U.S. Courts of Appeals

From Citizendium
Jump to navigation Jump to search
This article is a stub and thus not approved.
Main Article
Related Articles  [?]
Bibliography  [?]
External Links  [?]
Citable Version  [?]
This editable Main Article is under development and subject to a disclaimer.
Map of the districts for the U.S. Courts of Appeals.

The U.S. Courts of Appeals are the 13 intermediate appellate courts in the three-tiered U.S. federal judiciary. These courts are between the Supreme Court of the United States and the United States District Courts. They serve as the first courts of review in the federal judiciary. The courts are created by the provision of Article III, section 1, of the United States Constitution, which addresses the judicial power of the United States and places it in the United States Supreme Court and "such inferior courts" as the Congress may create through legislation.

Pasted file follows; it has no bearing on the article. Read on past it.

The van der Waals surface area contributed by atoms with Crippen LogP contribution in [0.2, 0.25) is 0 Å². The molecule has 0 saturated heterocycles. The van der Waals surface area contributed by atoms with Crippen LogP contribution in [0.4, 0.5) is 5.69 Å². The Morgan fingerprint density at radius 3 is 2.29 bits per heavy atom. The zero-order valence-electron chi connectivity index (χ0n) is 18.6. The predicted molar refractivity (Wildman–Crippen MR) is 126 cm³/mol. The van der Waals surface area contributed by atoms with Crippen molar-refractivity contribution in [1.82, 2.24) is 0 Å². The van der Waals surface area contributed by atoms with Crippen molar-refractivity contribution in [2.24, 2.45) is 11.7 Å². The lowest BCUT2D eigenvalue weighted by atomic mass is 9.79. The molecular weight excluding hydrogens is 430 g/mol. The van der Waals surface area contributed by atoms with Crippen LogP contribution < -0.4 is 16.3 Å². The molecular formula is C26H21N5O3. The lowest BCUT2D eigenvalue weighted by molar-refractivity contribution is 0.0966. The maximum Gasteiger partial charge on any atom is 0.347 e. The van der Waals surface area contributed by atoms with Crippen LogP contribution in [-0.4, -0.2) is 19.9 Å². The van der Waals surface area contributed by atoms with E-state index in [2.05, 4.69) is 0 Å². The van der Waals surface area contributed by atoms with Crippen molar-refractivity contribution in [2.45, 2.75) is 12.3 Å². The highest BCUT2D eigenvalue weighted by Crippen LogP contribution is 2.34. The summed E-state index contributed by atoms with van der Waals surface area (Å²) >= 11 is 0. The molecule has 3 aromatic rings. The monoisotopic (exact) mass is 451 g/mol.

The U.S. Courts of Appeals are also sometimes referred to as U.S. Circuit Courts. The district covered by a U.S. Court of Appeals is called a "circuit" because, at one time, judges actually traveled around the district to hear cases. So someone might say "Ninth Circuit Court" to refer to the U.S. Court of Appeals for the Ninth Circuit.

The United States Courts of Appeals consist of fourteen individual courts: thirteen defined by geography and one by jurisdiction. These courts are the regional courts numbered the First through Twelfth Circuits and the District of Columbia Circuit. The Federal Circuit is defined by its jurisdiction created in 1982 out of the then existing Court of Claims and the Court of Customs and Patent Appeals.

The Courts of Appeals were created by the Circuit Courts of Appeals Act in 1891. These courts were created in reaction to the lack of institutional capacity in the existing federal judiciary which had not been significantly changed since the enactment of the Judiciary Act of 1789.

The Courts of Appeals